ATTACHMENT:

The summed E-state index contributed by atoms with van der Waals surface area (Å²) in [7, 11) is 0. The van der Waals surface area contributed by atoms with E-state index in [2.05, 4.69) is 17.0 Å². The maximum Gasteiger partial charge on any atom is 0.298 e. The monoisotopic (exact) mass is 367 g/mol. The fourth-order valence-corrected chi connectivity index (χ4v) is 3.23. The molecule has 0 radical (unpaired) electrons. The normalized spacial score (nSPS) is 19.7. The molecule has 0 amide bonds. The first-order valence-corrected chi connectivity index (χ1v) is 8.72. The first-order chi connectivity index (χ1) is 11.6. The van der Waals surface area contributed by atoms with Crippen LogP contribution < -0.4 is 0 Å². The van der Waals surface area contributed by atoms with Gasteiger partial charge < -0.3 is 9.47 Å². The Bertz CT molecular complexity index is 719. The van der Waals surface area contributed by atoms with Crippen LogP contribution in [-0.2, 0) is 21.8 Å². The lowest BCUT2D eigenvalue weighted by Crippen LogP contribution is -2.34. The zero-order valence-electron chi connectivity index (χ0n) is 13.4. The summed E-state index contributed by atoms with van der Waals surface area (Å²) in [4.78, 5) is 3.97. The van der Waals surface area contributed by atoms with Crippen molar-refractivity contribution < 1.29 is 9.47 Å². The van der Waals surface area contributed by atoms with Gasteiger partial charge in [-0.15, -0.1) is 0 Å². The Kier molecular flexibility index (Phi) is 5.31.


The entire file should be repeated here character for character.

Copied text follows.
The summed E-state index contributed by atoms with van der Waals surface area (Å²) in [7, 11) is 0. The van der Waals surface area contributed by atoms with E-state index in [2.05, 4.69) is 17.0 Å². The maximum Gasteiger partial charge on any atom is 0.298 e. The monoisotopic (exact) mass is 367 g/mol. The fourth-order valence-corrected chi connectivity index (χ4v) is 3.23. The molecule has 0 radical (unpaired) electrons. The normalized spacial score (nSPS) is 19.7. The molecule has 0 amide bonds. The first-order valence-corrected chi connectivity index (χ1v) is 8.72. The first-order chi connectivity index (χ1) is 11.6. The van der Waals surface area contributed by atoms with Crippen LogP contribution < -0.4 is 0 Å². The van der Waals surface area contributed by atoms with Gasteiger partial charge < -0.3 is 9.47 Å². The Bertz CT molecular complexity index is 719. The van der Waals surface area contributed by atoms with Crippen LogP contribution in [-0.2, 0) is 21.8 Å². The lowest BCUT2D eigenvalue weighted by Crippen LogP contribution is -2.34. The zero-order valence-electron chi connectivity index (χ0n) is 13.4. The summed E-state index contributed by atoms with van der Waals surface area (Å²) in [4.78, 5) is 3.97. The van der Waals surface area contributed by atoms with Crippen molar-refractivity contribution < 1.29 is 9.47 Å². The van der Waals surface area contributed by atoms with Gasteiger partial charge in [-0.15, -0.1) is 0 Å². The Kier molecular flexibility index (Phi) is 5.31.